WASHINGTON, Sept. 29 (UPI) -- Former Vermont Gov. Howard Dean said Sunday he expects some "glitches" in the sign-up process, but ultimately believes the Affordable Care Act will work.
Enrollment is scheduled to begin Tuesday for the Affordable Care Act, also known as Obamacare, and while Dean was against the program in its early stages, he said he's optimistic.
"There are going to be glitches. None of them, so far, are major," he said during an appearance on CNN's "State of the Union." "I'm very optimistic. I think it's going to be good for the public."
Dean, who has a medical degree, said he believes the health insurance program will take people out of the emergency rooms because they'll now be able to visit a doctor before they get that sick.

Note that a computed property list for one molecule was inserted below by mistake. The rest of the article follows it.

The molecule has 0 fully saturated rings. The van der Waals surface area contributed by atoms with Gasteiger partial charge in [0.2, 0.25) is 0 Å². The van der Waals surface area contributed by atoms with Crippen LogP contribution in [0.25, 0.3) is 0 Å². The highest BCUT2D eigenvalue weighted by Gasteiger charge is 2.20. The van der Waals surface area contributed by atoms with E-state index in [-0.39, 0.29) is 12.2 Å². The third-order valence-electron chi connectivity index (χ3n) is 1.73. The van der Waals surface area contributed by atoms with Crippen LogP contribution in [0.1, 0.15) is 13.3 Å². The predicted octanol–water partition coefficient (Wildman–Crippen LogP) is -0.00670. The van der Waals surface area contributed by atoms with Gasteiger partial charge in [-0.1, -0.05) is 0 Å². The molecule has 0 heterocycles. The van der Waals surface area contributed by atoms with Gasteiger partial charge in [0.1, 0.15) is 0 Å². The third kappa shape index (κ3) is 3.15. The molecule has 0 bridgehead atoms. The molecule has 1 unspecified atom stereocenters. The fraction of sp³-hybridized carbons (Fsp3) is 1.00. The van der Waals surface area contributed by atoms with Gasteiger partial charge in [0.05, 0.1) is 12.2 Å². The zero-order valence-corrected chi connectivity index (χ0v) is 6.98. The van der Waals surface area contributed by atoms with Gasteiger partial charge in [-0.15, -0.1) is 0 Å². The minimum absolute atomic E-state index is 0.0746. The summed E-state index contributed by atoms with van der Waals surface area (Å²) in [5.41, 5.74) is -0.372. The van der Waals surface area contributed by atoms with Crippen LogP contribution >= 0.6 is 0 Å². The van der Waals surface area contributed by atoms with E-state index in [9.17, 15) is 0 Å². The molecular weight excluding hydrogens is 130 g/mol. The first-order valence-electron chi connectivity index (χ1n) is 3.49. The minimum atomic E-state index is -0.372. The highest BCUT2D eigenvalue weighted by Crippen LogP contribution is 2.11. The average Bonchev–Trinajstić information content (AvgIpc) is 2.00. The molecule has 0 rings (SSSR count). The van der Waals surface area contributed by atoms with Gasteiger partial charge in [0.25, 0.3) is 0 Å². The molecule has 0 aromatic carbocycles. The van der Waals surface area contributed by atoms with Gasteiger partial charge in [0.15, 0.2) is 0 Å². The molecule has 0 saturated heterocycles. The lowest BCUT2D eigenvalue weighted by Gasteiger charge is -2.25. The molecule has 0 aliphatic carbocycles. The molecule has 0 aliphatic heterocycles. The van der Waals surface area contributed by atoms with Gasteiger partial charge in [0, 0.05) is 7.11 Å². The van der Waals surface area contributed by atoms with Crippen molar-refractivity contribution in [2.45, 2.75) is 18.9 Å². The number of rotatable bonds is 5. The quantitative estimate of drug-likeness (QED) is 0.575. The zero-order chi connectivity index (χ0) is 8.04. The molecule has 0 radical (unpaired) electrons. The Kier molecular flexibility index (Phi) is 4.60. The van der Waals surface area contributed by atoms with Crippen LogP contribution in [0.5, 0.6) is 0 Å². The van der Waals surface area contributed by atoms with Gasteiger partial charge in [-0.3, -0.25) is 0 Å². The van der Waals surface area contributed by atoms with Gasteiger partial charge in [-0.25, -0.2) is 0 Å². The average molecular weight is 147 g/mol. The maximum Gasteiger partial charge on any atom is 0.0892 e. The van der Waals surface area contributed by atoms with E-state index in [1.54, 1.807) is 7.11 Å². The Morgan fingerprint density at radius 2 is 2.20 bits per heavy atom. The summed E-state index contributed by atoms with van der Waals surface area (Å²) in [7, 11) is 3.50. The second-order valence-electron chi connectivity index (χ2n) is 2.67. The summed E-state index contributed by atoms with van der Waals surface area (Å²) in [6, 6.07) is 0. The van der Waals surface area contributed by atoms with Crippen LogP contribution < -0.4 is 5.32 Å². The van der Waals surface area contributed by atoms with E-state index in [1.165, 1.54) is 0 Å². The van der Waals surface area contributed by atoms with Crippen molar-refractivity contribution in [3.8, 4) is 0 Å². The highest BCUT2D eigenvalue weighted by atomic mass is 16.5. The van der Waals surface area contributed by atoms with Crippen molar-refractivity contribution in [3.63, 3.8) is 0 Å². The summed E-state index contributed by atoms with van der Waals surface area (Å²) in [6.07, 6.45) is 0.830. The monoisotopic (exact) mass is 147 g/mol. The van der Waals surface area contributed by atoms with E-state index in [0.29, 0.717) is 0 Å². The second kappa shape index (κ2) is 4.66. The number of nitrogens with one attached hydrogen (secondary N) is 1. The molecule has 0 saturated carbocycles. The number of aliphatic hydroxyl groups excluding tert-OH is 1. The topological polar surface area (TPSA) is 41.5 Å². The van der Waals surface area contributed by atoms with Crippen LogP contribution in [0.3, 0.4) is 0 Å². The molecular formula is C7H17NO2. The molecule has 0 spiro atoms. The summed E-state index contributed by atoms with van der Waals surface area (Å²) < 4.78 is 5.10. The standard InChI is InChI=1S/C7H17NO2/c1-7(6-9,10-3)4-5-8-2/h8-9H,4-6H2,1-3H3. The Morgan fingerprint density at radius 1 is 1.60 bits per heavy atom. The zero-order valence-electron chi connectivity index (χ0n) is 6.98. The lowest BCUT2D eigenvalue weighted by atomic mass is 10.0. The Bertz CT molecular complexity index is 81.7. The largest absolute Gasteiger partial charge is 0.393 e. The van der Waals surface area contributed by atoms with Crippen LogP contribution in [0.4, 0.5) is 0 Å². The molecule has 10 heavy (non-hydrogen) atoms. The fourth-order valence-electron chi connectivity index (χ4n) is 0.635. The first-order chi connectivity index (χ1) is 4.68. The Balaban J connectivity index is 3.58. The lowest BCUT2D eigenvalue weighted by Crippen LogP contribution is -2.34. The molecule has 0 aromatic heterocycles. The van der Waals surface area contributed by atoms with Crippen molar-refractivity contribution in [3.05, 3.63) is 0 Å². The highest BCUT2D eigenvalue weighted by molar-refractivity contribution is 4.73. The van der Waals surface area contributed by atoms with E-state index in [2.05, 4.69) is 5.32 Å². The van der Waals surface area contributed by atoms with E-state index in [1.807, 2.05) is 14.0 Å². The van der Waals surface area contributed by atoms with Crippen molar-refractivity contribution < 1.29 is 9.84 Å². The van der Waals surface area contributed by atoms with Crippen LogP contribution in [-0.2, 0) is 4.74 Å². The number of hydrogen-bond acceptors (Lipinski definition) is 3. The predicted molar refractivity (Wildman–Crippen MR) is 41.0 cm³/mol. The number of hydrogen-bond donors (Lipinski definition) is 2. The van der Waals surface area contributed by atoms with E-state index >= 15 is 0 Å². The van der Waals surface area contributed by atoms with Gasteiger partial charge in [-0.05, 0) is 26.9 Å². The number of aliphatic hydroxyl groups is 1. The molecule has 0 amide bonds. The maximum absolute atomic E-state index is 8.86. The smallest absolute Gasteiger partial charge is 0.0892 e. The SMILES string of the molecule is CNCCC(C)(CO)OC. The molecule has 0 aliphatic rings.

He said the program most benefits the people who are against it, those over the age of 55 who have been laid off and can't get rehired because of the added risk on a company's health insurance program.
"So, those people are going to benefit disproportionately. The other people who are going to benefit ... is small businesses, because small businesses are going to dump their employees into the exchange," he added. "I think that's a good thing."
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